1. Montessori is for all children. Well, not so much. Montessori is great for the very young. In Montessori classrooms you will find little dishes, stations, and plenty of space to move around.
As children get older, tea sets are abandoned and moving around becomes awkward in a class of 20 students. In Montessori classroom, students still conduct a regular school day, but they sit on the floor with their binders on the lap, hunched. It doesn’t call for a posture healthy day. And no, the older students do not get to move around as much as their parents would like to believe. They sit on the carpet and take notes.
2. Montessori schools are religious. False. In fact, a growing trend of charter schools is Montessori. Parents would do anything to try something new if the public school setting didn’t work, and a new montessori charter seems like a good option, but is it? The lack of personal space for your child, the absence of proper desks is enough to make you look elsewhere for options. Different does not mean better. For the most part, it is the same approach minus the desks.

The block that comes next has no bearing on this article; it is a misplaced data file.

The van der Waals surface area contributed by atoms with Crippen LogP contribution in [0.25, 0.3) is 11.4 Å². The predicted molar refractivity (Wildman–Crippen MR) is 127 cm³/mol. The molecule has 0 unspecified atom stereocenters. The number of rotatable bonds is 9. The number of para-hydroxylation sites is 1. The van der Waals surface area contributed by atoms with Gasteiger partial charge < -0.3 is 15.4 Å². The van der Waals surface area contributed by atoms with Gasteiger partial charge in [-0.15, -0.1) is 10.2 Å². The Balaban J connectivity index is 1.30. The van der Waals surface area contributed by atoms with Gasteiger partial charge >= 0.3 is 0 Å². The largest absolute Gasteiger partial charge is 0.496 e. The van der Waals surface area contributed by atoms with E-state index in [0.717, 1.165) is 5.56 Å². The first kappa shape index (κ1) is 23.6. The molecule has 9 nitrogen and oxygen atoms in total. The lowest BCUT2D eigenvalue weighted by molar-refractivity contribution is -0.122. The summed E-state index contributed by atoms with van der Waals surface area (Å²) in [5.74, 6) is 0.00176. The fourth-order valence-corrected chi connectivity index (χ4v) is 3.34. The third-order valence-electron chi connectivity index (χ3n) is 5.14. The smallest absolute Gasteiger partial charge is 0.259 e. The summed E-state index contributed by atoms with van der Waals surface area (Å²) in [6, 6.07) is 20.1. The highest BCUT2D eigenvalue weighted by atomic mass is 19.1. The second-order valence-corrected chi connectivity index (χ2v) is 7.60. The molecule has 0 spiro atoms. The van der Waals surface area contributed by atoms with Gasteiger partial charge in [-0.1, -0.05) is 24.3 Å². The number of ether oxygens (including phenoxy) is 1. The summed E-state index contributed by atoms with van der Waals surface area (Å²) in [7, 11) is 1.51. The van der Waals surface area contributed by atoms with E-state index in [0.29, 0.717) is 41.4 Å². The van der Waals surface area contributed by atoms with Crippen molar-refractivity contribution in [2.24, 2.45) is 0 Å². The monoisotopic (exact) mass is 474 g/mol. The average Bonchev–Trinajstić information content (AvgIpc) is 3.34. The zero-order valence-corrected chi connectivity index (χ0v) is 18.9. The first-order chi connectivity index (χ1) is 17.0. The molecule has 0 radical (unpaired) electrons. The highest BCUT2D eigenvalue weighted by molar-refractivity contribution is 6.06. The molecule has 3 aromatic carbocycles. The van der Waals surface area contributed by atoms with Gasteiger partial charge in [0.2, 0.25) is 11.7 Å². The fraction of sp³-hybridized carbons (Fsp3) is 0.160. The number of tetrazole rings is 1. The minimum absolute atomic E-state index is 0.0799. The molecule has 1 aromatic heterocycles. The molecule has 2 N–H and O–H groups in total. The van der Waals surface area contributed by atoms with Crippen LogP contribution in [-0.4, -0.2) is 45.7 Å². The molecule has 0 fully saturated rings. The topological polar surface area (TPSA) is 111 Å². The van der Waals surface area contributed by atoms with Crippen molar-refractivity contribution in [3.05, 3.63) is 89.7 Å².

3. Students learn better in a multiage classroom. False. From years of experience, I can vouch that the multi-age approach fails both students and teachers once children are past the age of 7. There is simply too much content to cover for one age group let alone two. The students on the lower side of the split are the ones who reap the most benefit of the multiage instruction. Yet, both age groups spend valuable instructional time waiting for the teacher to instruct the other grade. Montessori simply does not hold up when it comes to best practices of instructional and learning time.
4. Montessori is progressive and superior. False. Montessori is simply out of date. Perhaps back in the day, when schools did not have enough students, Montessori was an option, but in this age of testing and teacher performance pressures, it simply doesn’t make the passing grade.